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Issue 2, 2019
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Mechanism of oligosaccharide synthesis via a mutant GH29 fucosidase

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Techniques for synthesis of bespoke oligosaccharides currently lag behind those for other biopolymers such as polypeptides and polynucleotides, in part because of the paucity of satisfactory enzymatic tools to perform the synthetic reactions. One promising avenue of development for this problem is glycoside hydrolase enzymes with mutated nucleophile residues (called glycosynthases), which retain some elements of their native specificity and work with cheaply available substrates. However, the mechanistic underpinnings of this class of enzymes are not yet well-understood, and what few atomistic studies have been conducted have found different reaction pathways. In this paper, we describe the first unbiased computational study of the mechanism of a GH29 glycosynthase enzyme, Thermotoga maritima α-L-fucosidase (TmAfc) D224G. We find a single-step endothermic reaction step with an oxocarbenium-like transition state, demonstrating how stabilization of this transition state structure (which is common to many retaining glycoside hydrolases) can be repurposed in mutant enzymes to perform synthesis instead of hydrolysis. Our results are consistent with previous experimental observations and help both to clarify the mechanism of the existing single-mutant and to provide directions for further engineering of this and other glycosynthases.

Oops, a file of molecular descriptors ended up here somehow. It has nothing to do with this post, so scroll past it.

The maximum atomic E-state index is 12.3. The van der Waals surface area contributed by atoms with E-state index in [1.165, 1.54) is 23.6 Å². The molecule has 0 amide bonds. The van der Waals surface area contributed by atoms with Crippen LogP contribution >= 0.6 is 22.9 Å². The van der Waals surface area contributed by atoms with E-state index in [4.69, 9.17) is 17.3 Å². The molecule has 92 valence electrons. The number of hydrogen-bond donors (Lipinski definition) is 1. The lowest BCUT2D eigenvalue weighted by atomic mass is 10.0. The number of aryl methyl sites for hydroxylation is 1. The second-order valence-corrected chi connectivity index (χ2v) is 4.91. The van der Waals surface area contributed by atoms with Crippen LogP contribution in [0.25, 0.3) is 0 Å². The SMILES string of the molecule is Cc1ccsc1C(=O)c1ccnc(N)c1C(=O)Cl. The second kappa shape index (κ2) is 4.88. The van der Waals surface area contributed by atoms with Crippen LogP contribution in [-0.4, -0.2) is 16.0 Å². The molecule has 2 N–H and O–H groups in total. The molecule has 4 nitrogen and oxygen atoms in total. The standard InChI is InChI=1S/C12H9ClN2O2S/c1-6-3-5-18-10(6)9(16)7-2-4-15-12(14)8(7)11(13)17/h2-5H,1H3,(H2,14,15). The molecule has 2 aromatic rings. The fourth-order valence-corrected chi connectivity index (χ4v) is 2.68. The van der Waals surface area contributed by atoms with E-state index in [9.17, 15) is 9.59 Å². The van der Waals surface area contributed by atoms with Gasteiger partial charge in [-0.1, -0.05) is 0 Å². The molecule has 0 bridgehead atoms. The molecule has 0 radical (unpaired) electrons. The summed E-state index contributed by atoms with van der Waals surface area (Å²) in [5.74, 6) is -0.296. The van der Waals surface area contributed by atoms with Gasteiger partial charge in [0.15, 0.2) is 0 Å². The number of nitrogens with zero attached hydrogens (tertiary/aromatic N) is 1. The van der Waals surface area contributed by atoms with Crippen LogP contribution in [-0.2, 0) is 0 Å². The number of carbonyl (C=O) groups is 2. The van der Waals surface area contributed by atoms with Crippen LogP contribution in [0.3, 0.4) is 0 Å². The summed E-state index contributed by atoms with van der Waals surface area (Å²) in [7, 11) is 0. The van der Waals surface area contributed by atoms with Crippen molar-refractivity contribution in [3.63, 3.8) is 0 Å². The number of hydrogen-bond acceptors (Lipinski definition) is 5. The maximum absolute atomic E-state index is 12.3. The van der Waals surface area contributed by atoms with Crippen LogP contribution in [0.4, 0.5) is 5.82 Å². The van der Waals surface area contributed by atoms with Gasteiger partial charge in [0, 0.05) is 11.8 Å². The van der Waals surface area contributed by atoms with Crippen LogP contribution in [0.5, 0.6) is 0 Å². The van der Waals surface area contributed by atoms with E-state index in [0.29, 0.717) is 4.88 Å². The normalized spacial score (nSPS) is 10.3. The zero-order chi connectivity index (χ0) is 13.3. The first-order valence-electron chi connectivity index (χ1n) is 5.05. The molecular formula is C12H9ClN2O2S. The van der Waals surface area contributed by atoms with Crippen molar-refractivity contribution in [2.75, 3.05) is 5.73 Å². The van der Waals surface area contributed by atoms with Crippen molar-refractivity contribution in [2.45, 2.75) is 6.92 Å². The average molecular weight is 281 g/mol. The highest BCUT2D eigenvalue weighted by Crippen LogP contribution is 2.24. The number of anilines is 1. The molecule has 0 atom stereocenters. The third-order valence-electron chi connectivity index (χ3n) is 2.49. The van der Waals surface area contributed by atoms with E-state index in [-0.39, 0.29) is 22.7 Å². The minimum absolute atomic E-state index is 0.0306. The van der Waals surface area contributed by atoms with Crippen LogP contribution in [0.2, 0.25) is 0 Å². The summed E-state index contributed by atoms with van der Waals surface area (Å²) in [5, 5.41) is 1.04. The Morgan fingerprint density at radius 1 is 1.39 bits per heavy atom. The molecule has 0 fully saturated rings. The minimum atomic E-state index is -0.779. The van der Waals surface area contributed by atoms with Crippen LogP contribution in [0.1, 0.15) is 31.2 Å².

Graphical abstract: Mechanism of oligosaccharide synthesis via a mutant GH29 fucosidase

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The article was received on 03 Oct 2018, accepted on 06 Dec 2018 and first published on 07 Dec 2018

Article type: Paper
DOI: 10.1039/C8RE00240A
Citation: React. Chem. Eng., 2019,4, 402-409

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    Mechanism of oligosaccharide synthesis via a mutant GH29 fucosidase

    T. Burgin and H. B. Mayes, React. Chem. Eng., 2019, 4, 402
    DOI: 10.1039/C8RE00240A

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